Emily K. Bright (2008) Emily's chapbook, Glances Back, was published by Finishing Line Press in 2007. She recently had work published in Broken City Review. Her book for K-12 teachers, Powerful Ideas in Teaching: Creating Environments Where Students Want to Learn (co-written with Dr. Mickey Kolis), was published by Rowman & Littlefield Education. Her debut short story published in the autumn issue of Kansas City Voices. Her poetry appears in three anthologies due out in November: The Heart of All That Is: Reflections on Home (Holy Cow! Press); FEAST: Poetry and Recipes for a Full Seating at Dinner (Black Laurence Press); and, A Ritual to Read Together: Poems in Conversation with William Stafford (Woodley Press). Her first story for radio, "Labor of Love," aired on Interlochen Public Radio in October.
Emily Freeman (2008) had a story in the 2010 edition of Best New American Voices.She was a 2008-2009 Loft Mentor Series winner. She received a 2010 Minnesota State Arts Board Grant.
Arlene Kim's (2008) debut collection of poetry, what have you done to our ears to make us hear echoes?, was published by Milkweed Editions in summer 2011.
Ann C. Linde (2008) Ann's chapbook, Courting Light, was published by Finishing Line Press in 2007. She has poems in the Gettysburg Review.
Nate Slawson (2008) is the founder and editor of the online literary magazine, dear camera, devoted to one writer/artist collaboration per issue. His first collection of poetry, PANIC ATTACK:USA, was published by YesYes Press in fall 2011.
Ryo Yamaguchi (2008), author of The Refusal of Suitors was a finalist for the 2013 Noemi Book Award for Poetry.
Eric Dregni (2007) is the author of several nonfiction books including In Cod We Trust: Living the Norwegian Dream; Zamboni: The Coolest Machines on Ice; Weird Minnesota; The Scooter Bible, Vikings in the Attic. He is an Assistant Professor and Dean of the Language Village at Concordia College in Saint Paul. Vikings in the Attic was a finalist for a Minnesota Book Award in General Nonfiction in 2012.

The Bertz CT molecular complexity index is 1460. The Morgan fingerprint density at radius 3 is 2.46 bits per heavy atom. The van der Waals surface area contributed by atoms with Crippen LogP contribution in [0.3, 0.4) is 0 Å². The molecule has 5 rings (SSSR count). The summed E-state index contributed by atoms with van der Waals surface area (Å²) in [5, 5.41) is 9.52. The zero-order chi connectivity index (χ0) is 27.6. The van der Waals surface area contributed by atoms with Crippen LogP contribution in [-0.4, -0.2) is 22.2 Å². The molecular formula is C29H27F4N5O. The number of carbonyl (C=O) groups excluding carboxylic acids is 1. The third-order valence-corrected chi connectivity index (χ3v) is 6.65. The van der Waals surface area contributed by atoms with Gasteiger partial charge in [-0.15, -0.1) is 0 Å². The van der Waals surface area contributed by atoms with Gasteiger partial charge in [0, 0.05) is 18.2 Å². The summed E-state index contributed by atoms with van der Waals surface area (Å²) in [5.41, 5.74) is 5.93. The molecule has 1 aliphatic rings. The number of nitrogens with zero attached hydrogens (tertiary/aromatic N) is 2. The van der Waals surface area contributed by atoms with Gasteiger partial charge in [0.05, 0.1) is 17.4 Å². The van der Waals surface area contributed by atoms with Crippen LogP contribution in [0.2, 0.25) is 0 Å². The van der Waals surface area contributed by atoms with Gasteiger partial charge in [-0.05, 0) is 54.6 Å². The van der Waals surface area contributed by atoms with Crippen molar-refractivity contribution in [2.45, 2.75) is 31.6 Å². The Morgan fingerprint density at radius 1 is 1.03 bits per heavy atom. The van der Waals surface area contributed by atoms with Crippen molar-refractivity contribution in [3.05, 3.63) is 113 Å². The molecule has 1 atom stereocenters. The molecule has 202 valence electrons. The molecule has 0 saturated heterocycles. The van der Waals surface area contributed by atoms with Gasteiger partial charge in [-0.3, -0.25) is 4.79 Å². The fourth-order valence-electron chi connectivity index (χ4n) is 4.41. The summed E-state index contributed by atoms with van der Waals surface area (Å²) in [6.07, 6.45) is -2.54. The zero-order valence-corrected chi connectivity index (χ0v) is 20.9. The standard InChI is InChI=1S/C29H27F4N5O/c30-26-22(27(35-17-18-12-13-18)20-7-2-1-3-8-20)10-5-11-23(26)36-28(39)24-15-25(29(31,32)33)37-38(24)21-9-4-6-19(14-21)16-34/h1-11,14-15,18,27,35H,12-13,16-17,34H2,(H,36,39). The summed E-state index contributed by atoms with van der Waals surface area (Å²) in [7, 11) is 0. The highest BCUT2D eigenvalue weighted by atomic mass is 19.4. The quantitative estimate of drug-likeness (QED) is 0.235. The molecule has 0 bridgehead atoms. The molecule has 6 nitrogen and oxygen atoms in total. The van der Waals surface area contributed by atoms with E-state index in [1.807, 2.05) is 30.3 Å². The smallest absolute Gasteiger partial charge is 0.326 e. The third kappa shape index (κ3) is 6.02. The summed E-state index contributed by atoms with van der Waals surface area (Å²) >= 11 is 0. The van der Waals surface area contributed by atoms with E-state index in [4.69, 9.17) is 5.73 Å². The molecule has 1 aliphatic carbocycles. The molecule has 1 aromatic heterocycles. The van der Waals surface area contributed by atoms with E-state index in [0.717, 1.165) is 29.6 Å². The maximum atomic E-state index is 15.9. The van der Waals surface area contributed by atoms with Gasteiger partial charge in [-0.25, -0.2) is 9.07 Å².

Carla Elaine Johnson's (2007) essay, “Family Time," appeared in the anthology Jesus Girls: True Tales of Growing Up Female and Evangelical (Cascade Press, 2009).
Stephanie Resnik (2007) was a 2008-2009 Loft Mentor Series winner in fiction. Her work has appeared in Wisconsin People and Ideas (2008). Stephanie passed the California bar exam and is now applying to waive into the Washington, D.C. Bar. She is currently working as a first-year associate at a large law firm in D.C.
Amanda Coplin (2006), author of the novel The Orchardist, won a Whiting Writers Award, a $50,000 prize given annually to 10 writers who show "exceptional talent and promise in early career." She was also a 2008-2009 Provincetown Arts Center Fellow in fiction. Her 2012 debut novel, The Orchardist, is a New York Times bestseller, a Publishers Weekly top 10 pick, a Barnes & Noble Discover Great New Writers selection, and a top 10 for fall '12 O Magazine selection. She also won the Barnes & Noble "Discover" Award for Fiction, a $10,000 purse. In 2013 she was named one of the National Book Awards' "5 under 35."
Charles Conley (2006) is the recipient of a 2010 grant from the Elizabeth George Foundation, which he will use to travel and write in South America. He also received a fellowship to the Sozopol Fiction Seminars in Bulgaria at the end of May. He is a former fellow at the Fine Arts Work Center in Provincetown and received a Second Year Fiction Fellowship in 2011-2012.
Jennine Capo Crucet (2006) received the 2009 Iowa Short Fiction Prize for her debut short story collection, “How to Leave Hialeah,” published by the University of Iowa Press in fall 2009. The novel was awarded the John Gardner Prize for Fiction, the 2010 Devil's Kitchen Award, and was named a Best Book of the Year by the Miami Herald, the Miami New Times, and the Latinidad List. The title story from the collection won a PEN/O. Henry Prize and will appear in the 2011 PEN/O. Henry Prize Anthology. Her fiction has appeared in Crazyhorse, The Southern Review, and Ploughshares. She is an Assistant Professor of English and Creative Writing at Florida State University.
Laura M. Flynn (2006) is the author of the memoir Swallow the Ocean (Counterpoint Press, 2008). Laura won a 2009 Bush Artist Fellowship ($50,000) and was a finalist for 2009 Minnesota Book Award. She is an adjunct professor of creative writing at Hamline University. She is also the recipient of a SASE/Emerging Writer Fellowship. She is on the adjunct faculty of Hamline University's MFA program.
Nicole Johns (2006) Nicole's memoir, Purge: Rehab Diaries, was published by Seal Press in April 2009. Nicole was featured in a Q & A in Marie Claire magazine in May 2009; interviewed for the Huffington Post; and appeared on Twin Cities Live. She is currently studying for an MA in Psychology at St. Mary's University in Minneapolis.
Eireann Lorsung's (2006) first collection of poetry, Music for Landing Planes By, was published by Milkweed Editions in 2007. Her fiction has been published in the 2008 anthology Fiction on a Stick (Milkweed Editions). Her new collection of poetry, her book, is forthcoming from Milkweed Editions in summer 2013. She received her PhD from Nottingham University in 2012. She is the founder and co-editor of MIEL Press.